I’ve seen more firings than a boiler repairman.
Some of them were the end of a protracted season of disappointment in performance at the radio and TV stations where I worked. Others were just impulsive, dunderheaded moves by egotistical or inept managers. Some dismissals were needed, and others were long overdue. Broadcasting shares those traits with other industries. But that is where the similarity stops.
People who make their living on the television or radio live on a constant razor’s edge. To be sure, a small percentage of them have no-cut, long term contracts. Other broadcasters have contracts that mainly favor their employers, and are famous for non-compete clauses that prevent them from moving across town to another station, even when they are fired.
I’ve seen some strange departures. One reporter let go from his job got so angry that he tied his radio station blazer in knots, and threw it at me before he marched out the door, cursing. And that was a ‘for cause’ dismissal. Other workers were shame-marched out of the station, often with a box of their belongings. There were other dismissals where the worker was asked to turn in their id badge and keys, and told someone would go through their desk and ship them their personal property.
One time, I was doing traffic reports for an FM station, and suddenly the formats changed. At first, I thought maybe we were getting some interference from a station in another town. I tried calling the hot line, and nobody answered. I had to get back to the station before anybody would tell me what was going on. The format change happened when the manager walked into the studio with a new stack of cd’s. Surprise doesn’t really describe being on the air with a station one minute, and hearing an entirely different and unfamiliar station the next. Personnel changes happened, but fortunately, I dodged a career land mine because I had two other stations where I was on-the-air, and eventually was added back to the on-air staff at the changed station.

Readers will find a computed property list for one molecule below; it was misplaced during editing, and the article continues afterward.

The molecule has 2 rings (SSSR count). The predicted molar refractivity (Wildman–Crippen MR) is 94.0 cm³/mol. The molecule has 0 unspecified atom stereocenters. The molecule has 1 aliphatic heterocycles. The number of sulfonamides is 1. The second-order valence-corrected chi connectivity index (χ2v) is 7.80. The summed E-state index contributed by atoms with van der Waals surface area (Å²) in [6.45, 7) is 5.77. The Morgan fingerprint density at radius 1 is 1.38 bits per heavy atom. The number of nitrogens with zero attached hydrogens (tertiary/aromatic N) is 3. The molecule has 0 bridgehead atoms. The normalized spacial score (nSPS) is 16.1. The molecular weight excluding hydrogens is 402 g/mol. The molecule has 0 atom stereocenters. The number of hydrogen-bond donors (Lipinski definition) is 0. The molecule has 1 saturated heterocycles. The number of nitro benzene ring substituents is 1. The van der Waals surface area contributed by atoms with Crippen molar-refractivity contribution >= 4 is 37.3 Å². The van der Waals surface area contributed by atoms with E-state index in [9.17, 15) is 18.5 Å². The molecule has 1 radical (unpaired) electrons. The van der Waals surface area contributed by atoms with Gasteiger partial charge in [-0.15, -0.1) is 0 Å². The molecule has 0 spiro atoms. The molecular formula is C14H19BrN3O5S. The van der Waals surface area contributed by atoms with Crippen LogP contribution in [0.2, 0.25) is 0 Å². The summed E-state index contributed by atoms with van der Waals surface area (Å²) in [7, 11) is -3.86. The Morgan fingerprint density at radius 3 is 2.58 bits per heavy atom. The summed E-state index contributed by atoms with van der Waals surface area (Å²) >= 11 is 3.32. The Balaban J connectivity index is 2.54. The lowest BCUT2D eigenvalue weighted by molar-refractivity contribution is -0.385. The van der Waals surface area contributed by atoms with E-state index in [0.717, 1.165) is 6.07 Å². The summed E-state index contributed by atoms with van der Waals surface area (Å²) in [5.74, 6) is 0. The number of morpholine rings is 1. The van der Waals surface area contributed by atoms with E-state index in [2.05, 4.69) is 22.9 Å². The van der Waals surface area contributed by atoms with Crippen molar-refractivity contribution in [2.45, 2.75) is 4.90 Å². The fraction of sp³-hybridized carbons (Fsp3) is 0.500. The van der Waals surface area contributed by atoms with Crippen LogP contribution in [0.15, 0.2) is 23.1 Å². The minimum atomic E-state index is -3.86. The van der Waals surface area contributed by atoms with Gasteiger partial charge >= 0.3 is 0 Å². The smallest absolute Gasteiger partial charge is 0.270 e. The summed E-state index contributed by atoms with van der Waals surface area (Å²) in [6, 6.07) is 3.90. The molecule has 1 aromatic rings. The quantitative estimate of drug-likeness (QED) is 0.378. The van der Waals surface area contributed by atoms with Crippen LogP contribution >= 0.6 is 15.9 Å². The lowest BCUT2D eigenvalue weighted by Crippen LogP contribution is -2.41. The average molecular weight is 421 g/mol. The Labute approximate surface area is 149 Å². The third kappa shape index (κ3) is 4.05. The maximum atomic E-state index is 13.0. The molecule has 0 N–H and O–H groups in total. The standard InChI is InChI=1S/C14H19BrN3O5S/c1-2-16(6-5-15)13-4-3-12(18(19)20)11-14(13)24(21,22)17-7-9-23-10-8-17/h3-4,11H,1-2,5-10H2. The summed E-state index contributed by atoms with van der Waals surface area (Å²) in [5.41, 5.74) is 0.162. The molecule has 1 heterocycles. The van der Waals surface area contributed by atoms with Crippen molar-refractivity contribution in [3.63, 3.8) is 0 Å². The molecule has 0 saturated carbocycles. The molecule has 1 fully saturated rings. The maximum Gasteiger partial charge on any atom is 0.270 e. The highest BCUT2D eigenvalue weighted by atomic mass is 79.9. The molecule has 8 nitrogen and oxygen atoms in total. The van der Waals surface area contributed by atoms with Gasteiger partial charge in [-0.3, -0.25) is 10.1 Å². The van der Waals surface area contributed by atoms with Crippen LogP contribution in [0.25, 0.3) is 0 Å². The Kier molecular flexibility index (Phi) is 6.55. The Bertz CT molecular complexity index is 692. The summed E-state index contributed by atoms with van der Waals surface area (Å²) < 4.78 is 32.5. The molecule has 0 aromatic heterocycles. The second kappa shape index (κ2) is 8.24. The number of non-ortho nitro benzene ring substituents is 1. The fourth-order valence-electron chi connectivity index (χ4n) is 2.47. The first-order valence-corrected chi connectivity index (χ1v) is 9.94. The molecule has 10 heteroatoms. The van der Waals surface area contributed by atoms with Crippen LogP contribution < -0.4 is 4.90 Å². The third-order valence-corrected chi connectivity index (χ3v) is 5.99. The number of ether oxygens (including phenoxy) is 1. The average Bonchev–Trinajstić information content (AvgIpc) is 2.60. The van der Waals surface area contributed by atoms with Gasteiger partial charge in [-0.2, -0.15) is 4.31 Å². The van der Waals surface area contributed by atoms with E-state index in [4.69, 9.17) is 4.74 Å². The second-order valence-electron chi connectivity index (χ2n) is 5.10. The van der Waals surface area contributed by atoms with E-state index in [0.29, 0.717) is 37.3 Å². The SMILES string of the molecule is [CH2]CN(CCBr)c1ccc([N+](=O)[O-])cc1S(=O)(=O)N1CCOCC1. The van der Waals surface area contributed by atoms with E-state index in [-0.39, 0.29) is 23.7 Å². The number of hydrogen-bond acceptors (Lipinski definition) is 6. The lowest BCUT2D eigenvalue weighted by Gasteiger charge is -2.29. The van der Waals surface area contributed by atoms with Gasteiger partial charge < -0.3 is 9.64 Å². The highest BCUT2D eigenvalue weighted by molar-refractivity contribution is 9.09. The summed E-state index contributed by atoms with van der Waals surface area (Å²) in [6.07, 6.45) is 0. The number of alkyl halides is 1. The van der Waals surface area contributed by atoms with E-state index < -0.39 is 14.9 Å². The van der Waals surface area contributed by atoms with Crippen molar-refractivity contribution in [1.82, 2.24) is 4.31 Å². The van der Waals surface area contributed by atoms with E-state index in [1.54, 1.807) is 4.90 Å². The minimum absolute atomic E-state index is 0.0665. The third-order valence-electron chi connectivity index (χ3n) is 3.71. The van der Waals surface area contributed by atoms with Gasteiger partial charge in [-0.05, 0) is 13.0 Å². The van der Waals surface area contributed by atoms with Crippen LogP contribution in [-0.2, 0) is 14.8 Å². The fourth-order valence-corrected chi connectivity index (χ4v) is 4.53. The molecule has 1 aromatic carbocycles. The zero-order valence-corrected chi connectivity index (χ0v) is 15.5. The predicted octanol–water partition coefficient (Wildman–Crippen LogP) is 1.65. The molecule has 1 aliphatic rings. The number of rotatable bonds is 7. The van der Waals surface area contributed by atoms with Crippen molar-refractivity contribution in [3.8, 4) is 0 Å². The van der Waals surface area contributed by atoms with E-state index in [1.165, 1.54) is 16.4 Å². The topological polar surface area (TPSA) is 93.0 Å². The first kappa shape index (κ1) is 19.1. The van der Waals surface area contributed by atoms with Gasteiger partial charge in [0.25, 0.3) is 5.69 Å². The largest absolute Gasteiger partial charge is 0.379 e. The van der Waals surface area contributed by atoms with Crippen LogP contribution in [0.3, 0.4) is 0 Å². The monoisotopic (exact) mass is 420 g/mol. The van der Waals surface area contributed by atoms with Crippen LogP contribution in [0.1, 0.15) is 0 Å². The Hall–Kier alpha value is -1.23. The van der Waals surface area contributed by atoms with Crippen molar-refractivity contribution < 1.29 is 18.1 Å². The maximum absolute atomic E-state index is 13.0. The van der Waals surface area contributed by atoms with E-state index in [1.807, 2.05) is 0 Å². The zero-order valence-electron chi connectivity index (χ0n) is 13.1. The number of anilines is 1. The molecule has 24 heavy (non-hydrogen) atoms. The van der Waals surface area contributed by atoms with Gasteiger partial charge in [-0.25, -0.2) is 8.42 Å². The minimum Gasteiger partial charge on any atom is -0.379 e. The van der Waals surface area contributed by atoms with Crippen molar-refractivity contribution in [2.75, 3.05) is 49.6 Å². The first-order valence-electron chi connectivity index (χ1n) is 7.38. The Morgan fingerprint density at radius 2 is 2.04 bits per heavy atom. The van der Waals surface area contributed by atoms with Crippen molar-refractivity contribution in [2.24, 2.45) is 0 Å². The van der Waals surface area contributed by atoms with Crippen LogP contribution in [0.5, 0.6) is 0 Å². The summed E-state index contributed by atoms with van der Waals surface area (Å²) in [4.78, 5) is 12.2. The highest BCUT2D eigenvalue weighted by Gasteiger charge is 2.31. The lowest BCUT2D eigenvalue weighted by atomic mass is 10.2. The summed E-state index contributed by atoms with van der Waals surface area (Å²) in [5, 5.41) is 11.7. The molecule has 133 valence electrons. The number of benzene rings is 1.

I think the most notorious firings I witnessed happened twice in my career.
My boss came to me early in the morning, and instructed me to quietly prepare a 9:00am newscast, and tell no-one. I did what I was told. I walked into the news announce booth at 8:55. Both times, when I came out of the booth at 9:07, the anchor scheduled to do that newscast had been let-go and led out of the building by security. One morning, just about the entire morning crew left the building.
That station had portrait photos of the on-the-air staff on the hallway walls. They were secured to the wall on velcro strips, so the photo would come down as the dismissed worker left. To the listener, those on-air people disappeared as if they were victims of an alien abduction.
That puts the guy-after-the-guy, or lady…. in a very strange position. They’re often warned not to mention their predecessor, and do not take any calls on the air that might result in the “what happened to” question being asked. I developed a theory, and I believe it has been verified time and time again. You don’t want to replace the lead-off batter. There are two reasons:
First, the management might hold you to an unrealistic set of goals, not based on you, but based on the perceived substandard performance of the person who had the job before you. There can be resentment, even if the audience didn’t like the personality…. They might be an idiot but they are … “my.. idiot.” The next on-air crew has an uphill battle to create a relationship and familiarity with the listener. Managers might not be patient. This is why I always counsel young people entering the industry to invest in inflatable furniture.
Morning show personalities come and go. When they go, folks are deprived of stability and, I believe, a kind of time-pacing where their audience knows what happens when, and what they should be doing in their morning routine, when they hear a particular segment on the radio.
Surely, University of Tennessee head coach Jeremy Pruitt had some idea that he was on the way out. The sound of un-reeling packing tape making moving boxes outside his office… maybe the business off declined to print any new business cards… or other signs particular to the athletic coaching industry. He and nine other staff members are on the way out at UT. And it smells to me like a housecleaning before the information leaks out on some serious NCAA violations, and cover-ups. But I’ll leave the reporting and commentary to my friend Jimmy Hyams on The Sports Animal 99.1 FM.
Athletic Director Philip Fulmer is retiring.. either caught up in the meat grinder of staff changes , or honestly having enough of work, and looking to spend some time with his family and friends. (I would tell him retirement is highly under-rated.)
In the coaching rotisserie that is The University Of Tennessee, the next person up will have an even harder job trying to re-build the image and athletic record.
They’ll be the guy,
after the guy, after the guy,
after the guy, after the guy.